Just before the November election, a large collection of “fake news” web sites appeared using then popular #wikileaks and #anonymous Twitter hashtags. These “news” web sites feature “news stories” which mimic legitimate news sites but are typically poorly sourced and exaggerate and jump to unsupported conclusions. Their stories are often written in the form of genuine news reports – even stealing content from legitimate news reports before editing – but if you read carefully, they tend to eventually lead off into space.

This one, for example, links to a web site that runs ads. The “story” that confirms this claims that Wikileaks issued a threatening Tweet, however, their Twitter feed shows no such Tweet. This is a classic example of “click bait” spam that is now filling Twitter, in an attempt to get targets emotionally charged up enough to share this item, thereby generating more eyeballs to advertisers:


The following comes from News Rescue. There is an Alice Crites (a researcher) whose name appears, but there is no reference to an Austyn Crites. I do not know if the Wikileaks search function also searches through email attachments; if it does not, then it is possible the name Austyn Crites shows up in attachments.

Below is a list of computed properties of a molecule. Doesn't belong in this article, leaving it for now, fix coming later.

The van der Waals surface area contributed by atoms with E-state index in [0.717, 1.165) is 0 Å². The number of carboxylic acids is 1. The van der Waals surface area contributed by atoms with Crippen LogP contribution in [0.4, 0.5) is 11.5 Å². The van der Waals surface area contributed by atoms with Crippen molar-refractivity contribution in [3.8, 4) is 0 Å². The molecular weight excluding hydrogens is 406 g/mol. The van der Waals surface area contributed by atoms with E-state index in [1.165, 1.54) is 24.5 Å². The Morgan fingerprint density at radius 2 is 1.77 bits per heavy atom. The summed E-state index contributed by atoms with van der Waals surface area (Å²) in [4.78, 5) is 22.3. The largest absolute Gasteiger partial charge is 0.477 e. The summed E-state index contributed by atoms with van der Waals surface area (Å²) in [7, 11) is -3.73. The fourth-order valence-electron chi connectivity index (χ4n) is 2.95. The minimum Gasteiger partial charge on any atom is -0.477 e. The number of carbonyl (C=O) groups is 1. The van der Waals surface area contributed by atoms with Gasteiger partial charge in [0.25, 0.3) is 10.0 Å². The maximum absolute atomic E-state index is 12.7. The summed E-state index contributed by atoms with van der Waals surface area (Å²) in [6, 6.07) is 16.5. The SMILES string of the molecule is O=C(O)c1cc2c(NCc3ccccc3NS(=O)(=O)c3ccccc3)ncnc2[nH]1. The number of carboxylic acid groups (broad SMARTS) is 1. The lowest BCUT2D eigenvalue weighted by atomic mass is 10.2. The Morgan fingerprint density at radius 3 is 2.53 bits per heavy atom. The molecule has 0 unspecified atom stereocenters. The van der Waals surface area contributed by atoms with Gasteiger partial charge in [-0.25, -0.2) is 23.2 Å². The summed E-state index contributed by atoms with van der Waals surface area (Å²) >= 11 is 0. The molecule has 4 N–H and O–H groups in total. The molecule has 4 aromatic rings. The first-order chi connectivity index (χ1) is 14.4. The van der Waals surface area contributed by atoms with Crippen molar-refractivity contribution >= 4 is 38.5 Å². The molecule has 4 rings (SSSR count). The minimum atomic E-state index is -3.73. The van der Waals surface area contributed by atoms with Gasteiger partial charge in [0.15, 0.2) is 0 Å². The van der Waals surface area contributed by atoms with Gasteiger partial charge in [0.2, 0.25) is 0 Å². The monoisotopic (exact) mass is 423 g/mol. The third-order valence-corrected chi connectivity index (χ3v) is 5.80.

Most of these “news” sites have names that sound like real news web sites, but are most likely for profit social media publishing businesses that craft fictional news reports to appeal to conspiracy theorists and left or right wing extremists, who accept these reports without question and quickly like and share on social media.

A partial list of questionable “news” sources widely distributed on Twitter:

As noted on this blog in the past, some of the publishers of “right wing” news describe themselves as left wing Democrats – they have an eye for what gets right wing emotions up, and once inflamed, their target will like and share online. Most contain links back to the publisher’s web site where they sell advertising. Occupy Democrats is a similar model that targets the left with inflammatory posts intended for widespread sharing – and click bait back to their ad-driven web site.

If these posts are successful – and when their claims are frequently false – they educate their targets into stupidity. As many such posts are shared tens of thousands of times, it appears they are successful propaganda efforts.

This is not the way we thought the Internet was going to develop. We thought the Internet would enable people to have access to information and become smarter – however, the Internet is not turning out the way we expected.